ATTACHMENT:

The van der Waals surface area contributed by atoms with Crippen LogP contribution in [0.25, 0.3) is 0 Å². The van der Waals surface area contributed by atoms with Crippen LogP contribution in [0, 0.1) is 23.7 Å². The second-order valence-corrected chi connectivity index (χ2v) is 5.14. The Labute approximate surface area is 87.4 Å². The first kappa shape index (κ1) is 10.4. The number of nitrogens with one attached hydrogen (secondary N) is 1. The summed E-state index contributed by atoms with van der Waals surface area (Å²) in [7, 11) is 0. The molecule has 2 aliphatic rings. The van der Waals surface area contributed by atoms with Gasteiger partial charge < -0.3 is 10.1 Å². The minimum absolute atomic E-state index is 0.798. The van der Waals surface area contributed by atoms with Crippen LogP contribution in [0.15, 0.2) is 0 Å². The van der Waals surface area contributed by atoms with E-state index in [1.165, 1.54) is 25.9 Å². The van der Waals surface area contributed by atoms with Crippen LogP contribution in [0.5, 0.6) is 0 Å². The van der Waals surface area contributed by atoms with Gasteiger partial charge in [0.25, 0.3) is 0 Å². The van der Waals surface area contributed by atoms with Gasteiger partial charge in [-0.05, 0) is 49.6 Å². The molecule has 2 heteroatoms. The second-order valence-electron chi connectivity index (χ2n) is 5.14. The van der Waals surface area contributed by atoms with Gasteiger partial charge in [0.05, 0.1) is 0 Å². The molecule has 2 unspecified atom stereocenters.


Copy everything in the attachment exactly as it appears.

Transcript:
The van der Waals surface area contributed by atoms with Crippen LogP contribution in [0.25, 0.3) is 0 Å². The van der Waals surface area contributed by atoms with Crippen LogP contribution in [0, 0.1) is 23.7 Å². The second-order valence-corrected chi connectivity index (χ2v) is 5.14. The Labute approximate surface area is 87.4 Å². The first kappa shape index (κ1) is 10.4. The number of nitrogens with one attached hydrogen (secondary N) is 1. The summed E-state index contributed by atoms with van der Waals surface area (Å²) in [7, 11) is 0. The molecule has 2 aliphatic rings. The van der Waals surface area contributed by atoms with Gasteiger partial charge < -0.3 is 10.1 Å². The minimum absolute atomic E-state index is 0.798. The van der Waals surface area contributed by atoms with Crippen LogP contribution in [0.15, 0.2) is 0 Å². The van der Waals surface area contributed by atoms with E-state index in [1.165, 1.54) is 25.9 Å². The van der Waals surface area contributed by atoms with Crippen LogP contribution in [0.5, 0.6) is 0 Å². The van der Waals surface area contributed by atoms with Gasteiger partial charge in [0.25, 0.3) is 0 Å². The van der Waals surface area contributed by atoms with Gasteiger partial charge in [-0.05, 0) is 49.6 Å². The molecule has 2 heteroatoms. The second-order valence-electron chi connectivity index (χ2n) is 5.14. The van der Waals surface area contributed by atoms with Gasteiger partial charge in [0.05, 0.1) is 0 Å². The molecule has 2 unspecified atom stereocenters.